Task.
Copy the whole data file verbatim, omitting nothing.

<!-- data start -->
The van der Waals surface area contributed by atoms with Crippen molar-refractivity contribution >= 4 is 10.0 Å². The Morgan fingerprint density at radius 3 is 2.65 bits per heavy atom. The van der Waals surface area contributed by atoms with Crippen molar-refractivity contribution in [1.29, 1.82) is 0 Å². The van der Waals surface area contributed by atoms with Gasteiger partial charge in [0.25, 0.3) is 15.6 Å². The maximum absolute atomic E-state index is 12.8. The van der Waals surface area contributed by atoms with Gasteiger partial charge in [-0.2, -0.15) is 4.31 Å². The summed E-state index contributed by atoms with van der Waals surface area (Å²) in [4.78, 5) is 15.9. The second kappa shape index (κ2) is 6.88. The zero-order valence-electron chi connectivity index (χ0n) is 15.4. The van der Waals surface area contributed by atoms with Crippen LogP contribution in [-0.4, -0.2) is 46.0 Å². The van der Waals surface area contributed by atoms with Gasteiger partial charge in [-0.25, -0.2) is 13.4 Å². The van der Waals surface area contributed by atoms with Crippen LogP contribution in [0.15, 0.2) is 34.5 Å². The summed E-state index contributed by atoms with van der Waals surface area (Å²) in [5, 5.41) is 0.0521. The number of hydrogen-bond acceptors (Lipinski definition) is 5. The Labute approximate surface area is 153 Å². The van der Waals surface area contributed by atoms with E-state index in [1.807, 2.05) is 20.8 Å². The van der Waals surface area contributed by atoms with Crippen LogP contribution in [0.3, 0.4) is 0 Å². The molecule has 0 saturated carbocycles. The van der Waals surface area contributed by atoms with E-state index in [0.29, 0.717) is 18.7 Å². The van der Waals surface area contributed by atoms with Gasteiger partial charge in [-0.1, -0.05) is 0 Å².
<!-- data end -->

The van der Waals surface area contributed by atoms with Crippen molar-refractivity contribution >= 4 is 10.0 Å². The Morgan fingerprint density at radius 3 is 2.65 bits per heavy atom. The van der Waals surface area contributed by atoms with Crippen molar-refractivity contribution in [1.29, 1.82) is 0 Å². The van der Waals surface area contributed by atoms with Gasteiger partial charge in [0.25, 0.3) is 15.6 Å². The maximum absolute atomic E-state index is 12.8. The van der Waals surface area contributed by atoms with Gasteiger partial charge in [-0.2, -0.15) is 4.31 Å². The summed E-state index contributed by atoms with van der Waals surface area (Å²) in [4.78, 5) is 15.9. The second kappa shape index (κ2) is 6.88. The zero-order valence-electron chi connectivity index (χ0n) is 15.4. The van der Waals surface area contributed by atoms with Crippen LogP contribution in [-0.4, -0.2) is 46.0 Å². The van der Waals surface area contributed by atoms with Gasteiger partial charge in [-0.25, -0.2) is 13.4 Å². The van der Waals surface area contributed by atoms with Crippen LogP contribution in [0.15, 0.2) is 34.5 Å². The summed E-state index contributed by atoms with van der Waals surface area (Å²) in [5, 5.41) is 0.0521. The number of hydrogen-bond acceptors (Lipinski definition) is 5. The Labute approximate surface area is 153 Å². The van der Waals surface area contributed by atoms with E-state index in [1.807, 2.05) is 20.8 Å². The van der Waals surface area contributed by atoms with Crippen LogP contribution in [0.3, 0.4) is 0 Å². The molecule has 0 saturated carbocycles. The van der Waals surface area contributed by atoms with E-state index in [0.29, 0.717) is 18.7 Å². The van der Waals surface area contributed by atoms with Gasteiger partial charge in [-0.1, -0.05) is 0 Å².